On top of all of that, the two social networks have different primary marketing strategies. Instagram is, obviously enough, all about the visuals. Visuals are important on Facebook as well, but visuals tend to work best when they have something accompanying them. A good description is a must for a Facebook image, where it’s a little less important on Instagram.

The biggest factor, though, is the use of hashtags. Hashtags on Facebook are known to be very ineffective. When you use them on Instagram they’re one of the most important parts of the post, but when you port that post wholesale over to Facebook, it becomes an engagement killer.

Properly Automating Cross-Posting

If you’re going to be posting from Instagram to Facebook, you need to do it properly. Automation can be a killer in any format, and cross-posting is no different. Here are the rules you need to follow to post properly automatically, regardless of what tools you use to do it.

Number one, only automate what you need to automate. When you’re cross-posting from Instagram, the post is automated, but don’t automate the description if you can avoid it. Create a unique description for the Facebook post. Make it look less like an Instagram post, is what I’m saying.

Automate posts only. Don’t automate things like comments and replies to comments. If every single person to comment on your post gets a “Thanks J” as a response, it’s very obvious that you’re automating your comments, and people will decide you’re not actually around and don’t care about your engagement. It’s actually worse than if you don’t respond at all.

If you’re going to automate your posts, automate the timing as well. Scheduling is one of the most beneficial aspects of automation, and it really does pay to use it. Find out what the best times to post are between Instagram and Facebook, and time your cross-posting to sync with them.

Instagram Profile Automation

Above all else, maintain a live presence. You don’t have to be around to make the post yourself, since that requires resources and, likely, being on a desktop, even with Instagram posting. Rather than doing so, you should enable notifications on whatever mobile device you prefer, and keep an eye on both your Instagram and your Facebook feeds. When engagement comes in, make an appropriate response.

  • Likes are simple; ignore them. No one expects you to respond to a like, and there’s no notification to the liker that you did.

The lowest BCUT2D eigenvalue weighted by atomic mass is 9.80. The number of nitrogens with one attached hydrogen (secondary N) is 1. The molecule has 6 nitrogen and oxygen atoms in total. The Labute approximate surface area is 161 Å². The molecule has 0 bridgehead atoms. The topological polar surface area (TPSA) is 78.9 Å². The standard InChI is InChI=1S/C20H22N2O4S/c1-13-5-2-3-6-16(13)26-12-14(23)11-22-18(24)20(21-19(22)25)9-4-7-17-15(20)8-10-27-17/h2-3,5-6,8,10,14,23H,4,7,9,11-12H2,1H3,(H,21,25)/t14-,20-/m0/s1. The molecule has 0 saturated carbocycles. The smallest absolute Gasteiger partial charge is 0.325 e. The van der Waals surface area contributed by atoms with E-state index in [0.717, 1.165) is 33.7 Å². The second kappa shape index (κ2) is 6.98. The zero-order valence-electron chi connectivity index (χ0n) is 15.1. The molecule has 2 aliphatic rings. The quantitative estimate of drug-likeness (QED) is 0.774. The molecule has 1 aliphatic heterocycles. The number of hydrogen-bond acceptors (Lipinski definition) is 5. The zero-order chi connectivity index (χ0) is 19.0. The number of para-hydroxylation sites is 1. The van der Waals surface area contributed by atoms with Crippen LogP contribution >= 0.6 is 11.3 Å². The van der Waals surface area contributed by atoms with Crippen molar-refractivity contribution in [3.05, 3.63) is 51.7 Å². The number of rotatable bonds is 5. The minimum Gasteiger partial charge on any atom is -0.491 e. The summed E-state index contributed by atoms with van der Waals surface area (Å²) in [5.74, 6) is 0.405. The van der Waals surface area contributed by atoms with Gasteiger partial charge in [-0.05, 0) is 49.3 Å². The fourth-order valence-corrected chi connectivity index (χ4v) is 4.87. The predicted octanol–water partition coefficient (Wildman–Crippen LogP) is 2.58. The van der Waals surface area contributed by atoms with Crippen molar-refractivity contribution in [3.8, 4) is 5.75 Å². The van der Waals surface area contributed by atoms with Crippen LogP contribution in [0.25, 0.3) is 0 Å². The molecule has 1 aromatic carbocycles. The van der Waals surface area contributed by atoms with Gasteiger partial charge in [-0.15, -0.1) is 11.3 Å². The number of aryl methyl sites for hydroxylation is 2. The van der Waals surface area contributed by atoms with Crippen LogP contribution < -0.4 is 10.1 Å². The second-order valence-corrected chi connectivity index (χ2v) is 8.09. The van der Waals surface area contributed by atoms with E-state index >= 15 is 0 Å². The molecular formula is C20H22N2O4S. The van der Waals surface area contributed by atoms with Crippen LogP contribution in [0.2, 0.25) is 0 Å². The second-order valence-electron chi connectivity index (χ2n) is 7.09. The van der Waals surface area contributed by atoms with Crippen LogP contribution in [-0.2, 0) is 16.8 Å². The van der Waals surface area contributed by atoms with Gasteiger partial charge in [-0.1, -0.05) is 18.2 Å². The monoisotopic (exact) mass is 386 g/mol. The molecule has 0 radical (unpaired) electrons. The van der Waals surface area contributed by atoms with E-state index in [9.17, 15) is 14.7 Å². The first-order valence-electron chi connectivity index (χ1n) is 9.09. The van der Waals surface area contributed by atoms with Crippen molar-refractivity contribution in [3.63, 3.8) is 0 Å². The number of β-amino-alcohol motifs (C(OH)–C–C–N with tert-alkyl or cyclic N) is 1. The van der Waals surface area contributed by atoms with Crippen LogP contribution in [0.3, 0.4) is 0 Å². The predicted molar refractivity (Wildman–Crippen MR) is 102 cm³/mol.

• Shares are also simple; ignore them. There’s no direct way to respond to shares, so the best you can do is a “wow, thanks for all the shares guys” edit later on.
  • Comments that leave nothing but a simple phrase, emoticon, or other basic response can be safely ignored, because they don’t add much and don’t invite a response.
  • Comments that leave a thoughtful critique or a good question can be engaged directly. These are the best kinds of comments because they start conversations that can draw in new people as well as more deeply engage the original commenter.
  • Comments that express rage or insulting sentiments should be moderated and removed. There will always be a certain level of toxicity in any community, and it’s your job to minimize the impact on your circle.
  • Comments that express legitimate customer service issues, but in a public forum, should be addressed if possible. Sometimes people are frustrated with your customer service and will try to call you out on it as a way of getting faster responses. Direct them to a representative or deal with them in direct messages, whichever works.

Engagement is the most important part of any social media presence, so you need to make sure you have that engagement on hand, no matter how you schedule your posts, how you cross-post them, or what you do. Instagram on Facebook can be a great way to draw in people with clever and beautiful images, but if you’re not there to support them when they come, they’re not going to come back the next time you try.